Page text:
StreetFilms
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Is Using a Bike for Transport the Best way to Avoid the Coronavirus?

Yesterday, Streetfilms went to the foot of the Queensborough Bridge to ask bicycling commuters if they are using their bikes more due to the novel Coronavirus or if they see the benefits in doing such on a daily basis.

They day prior both the Mayor and Governor issued updated guidelines for residents asking them to try to avoid crowded subway cars or work from home and to consider biking or walking to work. As you can see from the reactions, there were a lot of opinions in favor of using 2-wheels not only during the current crisis, but every day!

The eclectic reactions and advice were of, course, pure New York.

StreetFilms
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Happy Valentine’s Bike Day Montage!

Well it's February 14th. And I just decided that for the first time ever Streetfilms was gonna do some happy, loving Valentine's Day biking imagery for a card to our subscribers and fans.

I sifted thru about 30 Streetfilms over the past ten years and lifted out lots of scenes of happiness from some of our videos from NYC, USA and around the world.

Bikes = Love

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Madison Square Before & After Pedestrian Plazas (and more!)

Check out this video montage showing how horrible and inhumane Madison Square/Flatiron Building area was for pedestrians & cyclists in 2007 compared to now!

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Queens Fights to Keep their Car-Free Travers Park

“No cars in parks.”

That was one of the many signs carried by one of the hundreds of Jackson Heights residents and safe streets activists who rallied Saturday on 78th Street, which the city has long promised would be converted from a roadway into a park — only to apparently renege on that promise so a car dealership could use a portion of the street near deadly Northern Boulevard.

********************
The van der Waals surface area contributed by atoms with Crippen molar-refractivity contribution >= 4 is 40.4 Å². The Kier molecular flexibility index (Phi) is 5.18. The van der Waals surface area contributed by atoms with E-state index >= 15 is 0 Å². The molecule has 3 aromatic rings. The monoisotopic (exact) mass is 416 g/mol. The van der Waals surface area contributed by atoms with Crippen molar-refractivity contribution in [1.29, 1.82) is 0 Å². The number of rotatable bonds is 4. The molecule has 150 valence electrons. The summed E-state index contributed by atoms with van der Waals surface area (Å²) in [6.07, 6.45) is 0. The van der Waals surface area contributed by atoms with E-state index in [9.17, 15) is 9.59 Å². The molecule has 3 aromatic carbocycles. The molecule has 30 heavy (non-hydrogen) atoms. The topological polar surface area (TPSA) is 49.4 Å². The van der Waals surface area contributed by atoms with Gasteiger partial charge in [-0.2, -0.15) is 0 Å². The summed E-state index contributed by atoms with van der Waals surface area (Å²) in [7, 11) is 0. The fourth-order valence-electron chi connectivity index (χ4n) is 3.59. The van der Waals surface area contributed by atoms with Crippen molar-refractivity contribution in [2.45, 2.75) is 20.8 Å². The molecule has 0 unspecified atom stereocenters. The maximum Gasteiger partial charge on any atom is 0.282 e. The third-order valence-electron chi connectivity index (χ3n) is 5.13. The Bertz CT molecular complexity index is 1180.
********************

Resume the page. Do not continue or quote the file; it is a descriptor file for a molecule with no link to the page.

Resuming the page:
As Streetsblog reported earlier this month, the city may not finish the job of converting 78th Street into a park in deference to Koeppel Mazda, which operates a dealership on the corner of Northern and 78th Street and wants to keep using the northern end of the street for moving cars around. City officials have given us no answers — and Koeppel isn’t talking.

(above text written by Gersh Kuntzman, StreetsblogNYC)

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Transit Advocates Ask Albany to #FixTheSubway!

On Monday with Congestion Pricing still hanging in the balance and full funding of the MTA Capital Plan unknown, the Riders Alliance and advocates from many groups bussed up to Albany to talk to dozens of elected officials about the urgency of getting of getting it passed.

Riders Alliance held a press conference and had inventive, fun ways to interact with legislators, their staff and visitors in the capital, including giving out cans of sardines and parading a large bus around the halls.

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Street Transformations – Sunnyside Lanes (Skillman & 43rd Avenues)

For the latest in our Street Transformations series (for others see here: Street Transformations) we check out the dramatic before and afters of the Sunnyside protected bike lanes installed by NYC DOT at the end of Summer 2018.

The links complete a missing section that will enable cyclists to go from the center of Queens all the way to Brooklyn Heights without ever really leaving the safety of a protected bike lane!